Wednesday, November 25, 2009

KTUU interview with Sarah Palin, Part 2

Anchorage television station KTUU, where Sarah Palin got her start as a sportscaster, recently interviewed the former Alaska governor while on board the Going Rogue tour bus as it rolled across Indiana. We linked to Part 1 of the interview here.

Here's two excerpts from Part 2:
Channel 2 News: Just watching the crowds here today, cheering "Sarah 2012, president." Now you say it's not on your radar, but it's clearly on the radar of a lot of people. When people say ‘Sarah, you're going to be our next president', what do you say?

Sarah Palin: You know, I don't think that they're necessarily looking at me as an individual, just as that hockey mom from Alaska; they're looking for a voice, though. They are looking for someone who has the energy and the backbone to stand up for the everyday, hard-working American who just wants government back on their side.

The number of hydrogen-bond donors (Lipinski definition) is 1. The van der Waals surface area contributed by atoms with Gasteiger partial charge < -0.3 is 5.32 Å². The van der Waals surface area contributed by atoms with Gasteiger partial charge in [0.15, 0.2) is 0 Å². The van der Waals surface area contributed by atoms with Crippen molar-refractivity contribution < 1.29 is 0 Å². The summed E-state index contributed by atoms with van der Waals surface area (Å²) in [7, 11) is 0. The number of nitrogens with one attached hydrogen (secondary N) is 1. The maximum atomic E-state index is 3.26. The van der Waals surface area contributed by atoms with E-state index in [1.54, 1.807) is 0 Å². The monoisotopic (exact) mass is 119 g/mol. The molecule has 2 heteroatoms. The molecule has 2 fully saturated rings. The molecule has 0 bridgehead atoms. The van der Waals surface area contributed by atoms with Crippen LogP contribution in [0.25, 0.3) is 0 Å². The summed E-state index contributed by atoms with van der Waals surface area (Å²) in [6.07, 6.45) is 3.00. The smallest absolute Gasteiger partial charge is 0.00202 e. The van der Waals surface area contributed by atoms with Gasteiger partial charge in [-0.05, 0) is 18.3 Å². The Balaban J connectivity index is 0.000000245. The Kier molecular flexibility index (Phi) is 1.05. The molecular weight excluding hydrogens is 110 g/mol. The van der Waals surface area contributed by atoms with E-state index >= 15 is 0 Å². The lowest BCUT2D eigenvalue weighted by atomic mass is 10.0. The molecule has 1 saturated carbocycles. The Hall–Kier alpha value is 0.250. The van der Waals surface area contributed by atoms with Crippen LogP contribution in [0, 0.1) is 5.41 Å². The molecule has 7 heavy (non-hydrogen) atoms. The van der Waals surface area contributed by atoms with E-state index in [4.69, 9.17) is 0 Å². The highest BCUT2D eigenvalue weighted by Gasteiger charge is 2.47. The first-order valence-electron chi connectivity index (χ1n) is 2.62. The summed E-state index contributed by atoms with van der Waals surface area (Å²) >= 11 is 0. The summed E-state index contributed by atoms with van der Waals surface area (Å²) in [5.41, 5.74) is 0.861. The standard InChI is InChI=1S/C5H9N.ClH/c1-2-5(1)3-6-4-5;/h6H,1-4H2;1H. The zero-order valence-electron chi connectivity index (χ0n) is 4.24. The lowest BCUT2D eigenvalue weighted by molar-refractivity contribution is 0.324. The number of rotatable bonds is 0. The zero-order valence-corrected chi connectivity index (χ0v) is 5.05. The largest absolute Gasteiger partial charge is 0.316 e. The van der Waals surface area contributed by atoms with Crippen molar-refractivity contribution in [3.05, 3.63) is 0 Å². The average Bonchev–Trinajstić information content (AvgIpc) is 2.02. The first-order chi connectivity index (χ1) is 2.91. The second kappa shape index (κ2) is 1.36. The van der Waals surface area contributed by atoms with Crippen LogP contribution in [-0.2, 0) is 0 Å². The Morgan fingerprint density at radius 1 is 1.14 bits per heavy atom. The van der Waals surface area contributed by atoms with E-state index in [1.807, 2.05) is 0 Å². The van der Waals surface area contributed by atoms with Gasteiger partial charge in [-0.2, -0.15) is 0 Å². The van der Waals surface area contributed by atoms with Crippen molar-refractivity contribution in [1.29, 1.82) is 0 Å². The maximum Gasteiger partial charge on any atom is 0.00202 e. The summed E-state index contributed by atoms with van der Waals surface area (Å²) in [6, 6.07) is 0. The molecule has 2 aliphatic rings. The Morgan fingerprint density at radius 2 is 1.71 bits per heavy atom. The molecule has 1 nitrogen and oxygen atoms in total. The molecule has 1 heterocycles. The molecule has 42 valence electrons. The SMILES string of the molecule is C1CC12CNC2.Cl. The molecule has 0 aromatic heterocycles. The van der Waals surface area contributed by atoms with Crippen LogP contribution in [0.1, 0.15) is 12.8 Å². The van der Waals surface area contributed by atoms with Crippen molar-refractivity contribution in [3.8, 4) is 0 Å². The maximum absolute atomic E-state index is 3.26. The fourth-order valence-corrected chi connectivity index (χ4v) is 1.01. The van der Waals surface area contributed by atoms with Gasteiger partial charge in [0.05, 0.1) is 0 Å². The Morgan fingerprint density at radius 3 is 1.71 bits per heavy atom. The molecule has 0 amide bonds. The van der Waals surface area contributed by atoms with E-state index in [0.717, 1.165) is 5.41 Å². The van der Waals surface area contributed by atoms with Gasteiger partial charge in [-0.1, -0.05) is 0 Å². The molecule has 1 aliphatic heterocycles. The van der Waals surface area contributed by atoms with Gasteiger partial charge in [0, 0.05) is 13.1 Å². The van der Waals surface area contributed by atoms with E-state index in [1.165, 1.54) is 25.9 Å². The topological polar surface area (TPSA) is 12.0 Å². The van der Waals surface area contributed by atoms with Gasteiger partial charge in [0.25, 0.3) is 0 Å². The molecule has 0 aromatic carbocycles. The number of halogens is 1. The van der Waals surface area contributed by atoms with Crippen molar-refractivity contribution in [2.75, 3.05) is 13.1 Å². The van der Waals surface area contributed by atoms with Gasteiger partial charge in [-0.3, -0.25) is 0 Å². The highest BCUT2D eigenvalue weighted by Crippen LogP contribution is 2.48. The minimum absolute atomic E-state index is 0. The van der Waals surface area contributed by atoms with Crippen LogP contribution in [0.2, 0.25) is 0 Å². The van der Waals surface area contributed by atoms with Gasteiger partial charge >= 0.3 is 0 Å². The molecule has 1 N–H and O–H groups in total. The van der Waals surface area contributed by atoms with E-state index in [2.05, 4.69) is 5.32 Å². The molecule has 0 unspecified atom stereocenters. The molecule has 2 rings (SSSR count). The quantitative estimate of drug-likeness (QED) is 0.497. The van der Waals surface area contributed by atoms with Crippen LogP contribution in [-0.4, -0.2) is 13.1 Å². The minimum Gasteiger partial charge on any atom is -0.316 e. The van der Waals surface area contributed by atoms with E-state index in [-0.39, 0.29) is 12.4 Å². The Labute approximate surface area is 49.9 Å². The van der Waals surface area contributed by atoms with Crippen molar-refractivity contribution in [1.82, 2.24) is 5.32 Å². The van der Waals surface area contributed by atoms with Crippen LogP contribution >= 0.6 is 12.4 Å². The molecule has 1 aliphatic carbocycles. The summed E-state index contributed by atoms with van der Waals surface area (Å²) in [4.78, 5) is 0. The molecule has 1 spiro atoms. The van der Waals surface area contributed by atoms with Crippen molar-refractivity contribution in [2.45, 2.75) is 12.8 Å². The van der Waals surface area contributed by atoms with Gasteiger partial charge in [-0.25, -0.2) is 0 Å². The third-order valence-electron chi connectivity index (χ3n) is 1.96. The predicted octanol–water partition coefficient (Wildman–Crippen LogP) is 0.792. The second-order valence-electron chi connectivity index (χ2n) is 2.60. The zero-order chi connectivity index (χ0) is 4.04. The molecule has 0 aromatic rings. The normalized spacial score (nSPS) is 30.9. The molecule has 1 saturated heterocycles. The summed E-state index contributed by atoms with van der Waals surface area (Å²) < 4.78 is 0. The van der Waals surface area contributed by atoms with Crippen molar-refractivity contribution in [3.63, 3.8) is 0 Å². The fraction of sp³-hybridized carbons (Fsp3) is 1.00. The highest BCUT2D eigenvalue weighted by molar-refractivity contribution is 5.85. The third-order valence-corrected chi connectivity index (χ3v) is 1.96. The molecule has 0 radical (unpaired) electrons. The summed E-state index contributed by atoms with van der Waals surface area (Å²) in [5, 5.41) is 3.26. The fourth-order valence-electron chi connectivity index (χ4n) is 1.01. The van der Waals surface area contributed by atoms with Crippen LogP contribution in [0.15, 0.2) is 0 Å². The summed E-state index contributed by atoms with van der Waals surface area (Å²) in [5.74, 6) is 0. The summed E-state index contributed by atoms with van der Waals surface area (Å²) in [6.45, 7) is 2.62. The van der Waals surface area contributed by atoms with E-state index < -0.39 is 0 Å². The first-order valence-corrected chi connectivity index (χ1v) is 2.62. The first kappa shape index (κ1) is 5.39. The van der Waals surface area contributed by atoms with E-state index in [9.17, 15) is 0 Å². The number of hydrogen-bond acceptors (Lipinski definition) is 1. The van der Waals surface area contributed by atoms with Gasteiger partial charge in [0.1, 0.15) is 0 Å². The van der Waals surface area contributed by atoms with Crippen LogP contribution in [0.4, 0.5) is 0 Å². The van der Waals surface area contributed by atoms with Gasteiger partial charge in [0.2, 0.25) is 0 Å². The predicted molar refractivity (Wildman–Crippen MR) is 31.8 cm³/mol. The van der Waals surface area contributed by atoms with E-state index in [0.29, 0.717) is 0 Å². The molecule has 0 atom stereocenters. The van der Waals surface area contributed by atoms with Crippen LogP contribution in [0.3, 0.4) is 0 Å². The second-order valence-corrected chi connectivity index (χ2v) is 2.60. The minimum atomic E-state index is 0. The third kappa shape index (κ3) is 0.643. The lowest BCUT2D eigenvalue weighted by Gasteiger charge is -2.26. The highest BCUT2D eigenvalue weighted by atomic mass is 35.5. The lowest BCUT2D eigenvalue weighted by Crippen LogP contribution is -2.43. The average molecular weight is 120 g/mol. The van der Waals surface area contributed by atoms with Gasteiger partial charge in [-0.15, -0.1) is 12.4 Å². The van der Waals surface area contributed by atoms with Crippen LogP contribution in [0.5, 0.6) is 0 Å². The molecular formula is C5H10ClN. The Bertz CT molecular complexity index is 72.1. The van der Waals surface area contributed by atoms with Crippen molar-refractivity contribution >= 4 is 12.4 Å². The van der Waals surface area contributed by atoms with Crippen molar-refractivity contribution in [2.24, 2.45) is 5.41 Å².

They want common-sense conservative solutions to health care challenges, and to the growing deficit and debt in our nation. They want a very strong military, strong national defense. And I think some of them are looking at me right now as kind of a representation of that. But I know that I don't have to have that title or any title in order to make that difference and to support others who perhaps will be in office at that point to make that difference."

[...]

Channel 2 News: Getting back to you and the presidential race, it's still too early to call, but I've heard your opponents say, ‘If she runs, if she's the head of the GOP ticket, that's an automatic win for the Democrats. She's like Barry Goldwater in '64, an ultra-conservative candidate that can't win'. What would you say to that?

Sarah Palin: You know it's funny that I would be characterized as this ultra-conservative candidate. I think it's a very common-sense conservative agenda that I have. And it's quite simple too. And that's what drives people crazy is I'm going to talk simply about it.

And a lot of politicians want to convolute things, and politicize things and make things more complicated for the voter than they need to be, and there's an agenda behind that. But, it's a common-sense conservative agenda that I have. It's just believing more in the inherent power and intelligence and value of the individual, in the small business, and a family, than in government. And if that's an ultra-extreme conservative agenda, then so be it. To me it's just common sense.
Video and transcript of Part 2 are here.

- JP

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